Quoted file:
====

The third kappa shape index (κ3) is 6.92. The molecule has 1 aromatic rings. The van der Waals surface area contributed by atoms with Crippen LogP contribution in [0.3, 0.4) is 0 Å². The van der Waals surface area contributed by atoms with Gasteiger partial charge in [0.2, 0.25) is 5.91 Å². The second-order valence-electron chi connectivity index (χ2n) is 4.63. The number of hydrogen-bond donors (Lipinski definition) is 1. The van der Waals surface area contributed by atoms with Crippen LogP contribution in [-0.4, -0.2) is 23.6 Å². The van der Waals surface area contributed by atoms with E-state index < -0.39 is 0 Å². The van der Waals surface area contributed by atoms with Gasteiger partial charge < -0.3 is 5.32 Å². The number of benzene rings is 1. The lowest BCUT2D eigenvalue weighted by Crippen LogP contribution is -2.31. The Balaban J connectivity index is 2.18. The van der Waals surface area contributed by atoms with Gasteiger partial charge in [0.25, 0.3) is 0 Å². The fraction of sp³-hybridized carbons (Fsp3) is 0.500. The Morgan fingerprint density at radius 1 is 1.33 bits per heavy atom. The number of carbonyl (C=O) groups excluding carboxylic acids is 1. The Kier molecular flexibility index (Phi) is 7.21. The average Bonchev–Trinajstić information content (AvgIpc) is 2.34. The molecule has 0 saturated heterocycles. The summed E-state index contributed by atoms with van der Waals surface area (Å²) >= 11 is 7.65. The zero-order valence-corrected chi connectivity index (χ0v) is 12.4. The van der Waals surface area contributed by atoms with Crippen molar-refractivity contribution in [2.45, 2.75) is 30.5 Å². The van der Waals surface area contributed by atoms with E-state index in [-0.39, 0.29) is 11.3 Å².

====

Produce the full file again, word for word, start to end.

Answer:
The third kappa shape index (κ3) is 6.92. The molecule has 1 aromatic rings. The van der Waals surface area contributed by atoms with Crippen LogP contribution in [0.3, 0.4) is 0 Å². The van der Waals surface area contributed by atoms with Gasteiger partial charge in [0.2, 0.25) is 5.91 Å². The second-order valence-electron chi connectivity index (χ2n) is 4.63. The number of hydrogen-bond donors (Lipinski definition) is 1. The van der Waals surface area contributed by atoms with Crippen LogP contribution in [-0.4, -0.2) is 23.6 Å². The van der Waals surface area contributed by atoms with E-state index < -0.39 is 0 Å². The van der Waals surface area contributed by atoms with Gasteiger partial charge < -0.3 is 5.32 Å². The number of benzene rings is 1. The lowest BCUT2D eigenvalue weighted by Crippen LogP contribution is -2.31. The Balaban J connectivity index is 2.18. The van der Waals surface area contributed by atoms with Gasteiger partial charge in [0.25, 0.3) is 0 Å². The fraction of sp³-hybridized carbons (Fsp3) is 0.500. The Morgan fingerprint density at radius 1 is 1.33 bits per heavy atom. The number of carbonyl (C=O) groups excluding carboxylic acids is 1. The Kier molecular flexibility index (Phi) is 7.21. The average Bonchev–Trinajstić information content (AvgIpc) is 2.34. The molecule has 0 saturated heterocycles. The summed E-state index contributed by atoms with van der Waals surface area (Å²) >= 11 is 7.65. The zero-order valence-corrected chi connectivity index (χ0v) is 12.4. The van der Waals surface area contributed by atoms with Crippen molar-refractivity contribution in [2.45, 2.75) is 30.5 Å². The van der Waals surface area contributed by atoms with E-state index in [-0.39, 0.29) is 11.3 Å².